The Collectabed has a number of features based on several years of bed bug field observations. For a full description you can find it here: www.freepatentsonline.com/y2017/0065095.html
I have noticed over the years that bed bugs have very specific likes and dislikes for harbourage substrates. A bed with very little suitable harbourage will disperse bugs much faster than a bed with a good supply of preferred substrates. One of the most important features of the Collectabed is the use of cardboard (preferred substrate) in strategic locations to keep bed bugs from dispersing away from the bed. Single faced cardboard is covered by a thin smooth raw wood panel (again preferred substrate) to make an irresistible corrugated sandwich that can be opened and inspected like a book.
I asked Richard Naylor to test this feature of the collectabed. He built a two foot square “bed” about 12 inches tall with 4 raw wood legs and placed it in a 3 foot square arena. Around the entire outside perimeter of the “bed” were placed horizontal strips of 6 inch wide single face cardboard which, in turn, was covered with 1/8 inch thick smooth raw wood panel. The inside edges of the smooth panel were taped to the bed top with duct tape to make a hinge allowing easy inspection of the corrugated card directly underneath. A two foot square foam “mattress” covered in cloth was placed on top of the cardboard/wood panel sandwich. A plastic water carrier heated to body temperature by a small immersible heater was placed in the middle of the mattress. The water carrier was surrounded by a blood feeder heated by the water carrier simulating a human host. Basically this was a miniature Collectabed (without the brushed burlap crevice, semi slippery vertical edge to allow bugs access to the bed but prevent replete bugs from climbing down, or glue boards) as described in the patent documents complete with simulated host. Day/night cycles were introduced via automated lighting and Co2 was introduced in the dark phase.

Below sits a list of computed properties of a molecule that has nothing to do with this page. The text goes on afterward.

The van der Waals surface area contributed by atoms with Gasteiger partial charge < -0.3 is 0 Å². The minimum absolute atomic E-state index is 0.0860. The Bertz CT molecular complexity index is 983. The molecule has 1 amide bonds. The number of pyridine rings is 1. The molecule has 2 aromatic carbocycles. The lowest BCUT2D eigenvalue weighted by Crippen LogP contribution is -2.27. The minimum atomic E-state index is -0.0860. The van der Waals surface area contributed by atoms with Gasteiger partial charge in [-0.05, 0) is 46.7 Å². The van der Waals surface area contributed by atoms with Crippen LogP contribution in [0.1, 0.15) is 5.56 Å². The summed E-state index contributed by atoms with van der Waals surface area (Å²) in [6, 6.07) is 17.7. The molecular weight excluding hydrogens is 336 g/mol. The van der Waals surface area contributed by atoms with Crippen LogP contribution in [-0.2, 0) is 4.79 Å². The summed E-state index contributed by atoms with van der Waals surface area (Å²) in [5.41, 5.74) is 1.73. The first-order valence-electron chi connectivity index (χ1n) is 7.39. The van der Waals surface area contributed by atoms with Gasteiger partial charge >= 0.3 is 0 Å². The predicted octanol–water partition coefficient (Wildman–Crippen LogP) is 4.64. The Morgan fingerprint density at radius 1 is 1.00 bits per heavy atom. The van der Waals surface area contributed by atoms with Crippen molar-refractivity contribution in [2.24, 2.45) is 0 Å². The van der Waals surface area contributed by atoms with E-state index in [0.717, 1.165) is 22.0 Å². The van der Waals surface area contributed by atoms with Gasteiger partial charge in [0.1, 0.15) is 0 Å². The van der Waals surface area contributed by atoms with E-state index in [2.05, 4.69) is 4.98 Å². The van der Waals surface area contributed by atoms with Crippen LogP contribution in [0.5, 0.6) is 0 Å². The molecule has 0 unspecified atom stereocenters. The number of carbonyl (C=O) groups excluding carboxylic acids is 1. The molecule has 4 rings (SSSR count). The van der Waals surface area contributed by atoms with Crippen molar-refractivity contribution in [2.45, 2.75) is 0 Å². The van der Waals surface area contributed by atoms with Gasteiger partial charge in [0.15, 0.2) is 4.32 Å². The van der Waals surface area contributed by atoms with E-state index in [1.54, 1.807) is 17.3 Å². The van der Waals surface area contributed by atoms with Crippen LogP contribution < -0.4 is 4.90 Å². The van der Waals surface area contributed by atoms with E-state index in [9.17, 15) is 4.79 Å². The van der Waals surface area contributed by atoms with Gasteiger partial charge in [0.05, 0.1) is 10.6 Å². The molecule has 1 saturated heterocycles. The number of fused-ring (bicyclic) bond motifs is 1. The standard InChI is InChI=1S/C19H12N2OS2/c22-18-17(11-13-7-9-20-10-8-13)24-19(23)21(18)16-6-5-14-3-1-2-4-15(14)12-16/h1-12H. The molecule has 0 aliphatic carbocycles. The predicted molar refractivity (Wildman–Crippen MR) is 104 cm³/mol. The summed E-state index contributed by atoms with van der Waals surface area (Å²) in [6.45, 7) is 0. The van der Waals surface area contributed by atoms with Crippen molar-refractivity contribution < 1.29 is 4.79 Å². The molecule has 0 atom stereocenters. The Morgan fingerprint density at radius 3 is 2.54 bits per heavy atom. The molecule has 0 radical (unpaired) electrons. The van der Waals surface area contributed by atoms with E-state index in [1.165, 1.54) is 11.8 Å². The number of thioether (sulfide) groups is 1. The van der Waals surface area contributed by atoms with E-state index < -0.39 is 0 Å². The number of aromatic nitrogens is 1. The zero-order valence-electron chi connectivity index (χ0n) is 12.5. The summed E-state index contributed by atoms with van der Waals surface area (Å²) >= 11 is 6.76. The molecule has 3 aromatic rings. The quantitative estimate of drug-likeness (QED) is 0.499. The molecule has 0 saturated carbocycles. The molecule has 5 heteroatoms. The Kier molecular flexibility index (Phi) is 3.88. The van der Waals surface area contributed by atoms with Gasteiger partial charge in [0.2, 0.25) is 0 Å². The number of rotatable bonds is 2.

The first experiment involved placing 25 bugs on the floor of the arena under the bed. Within 2 weeks every single bug was in the cardboard.
The second experiment involved adding recently fed bugs to the top of the bed to see how many bugs a small Collectabed could hold before dispersal occurred. Recently fed bugs were added on top of the “bed” at rate of 20 or 30 per day to mimic natural growth. In the end the cardboard held 840 bugs before the first bugs dispersed out of the cardboard. If one calculated the amount of cardboard in a regular sized collectabed one could theoretically collect several thousand bugs before dispersal occurred.
We have used the collectabed in the field and it appears that the lab results can be duplicated there as well. When confronted with highly resistant bugs and poor tenant cooperation the Collectabed is indispensable for us. We discard/replace the cardboard every few weeks. We can also see the progress the suite is making by easily inspecting the cardboard. Of course this does not mean that the Collectabed works like magic. It is a specific tool that works extremely well. Any tool can be used inappropriately causing failure. For example failure to launder blankets and pillows regularly may cause failure as some bugs are too lazy to migrate the 12 inches to the cardboard. Or if blankets touch the ground problems may occur. Or perhaps there are bugs feeding during the day in the couch and a Collectabed can not solve that problem.
On the other hand smaller infestations invariably are found on the bed or in close proximity to the bed (assuming people actually sleep there) and many people are able to follow directions such as keeping blankets off the floor and doing laundry which bodes well for the Collectabed. Settings like hotels are ideal for the Collectabed where the device is used proactively. The bugs are contained in specific locations and easily monitored and addressed. Dispersal to neighbouring suites is greatly reduced. The Collectabed is the epitome of integrated pest management. We alter the environment to suit the needs of the humans – not the needs of the bugs.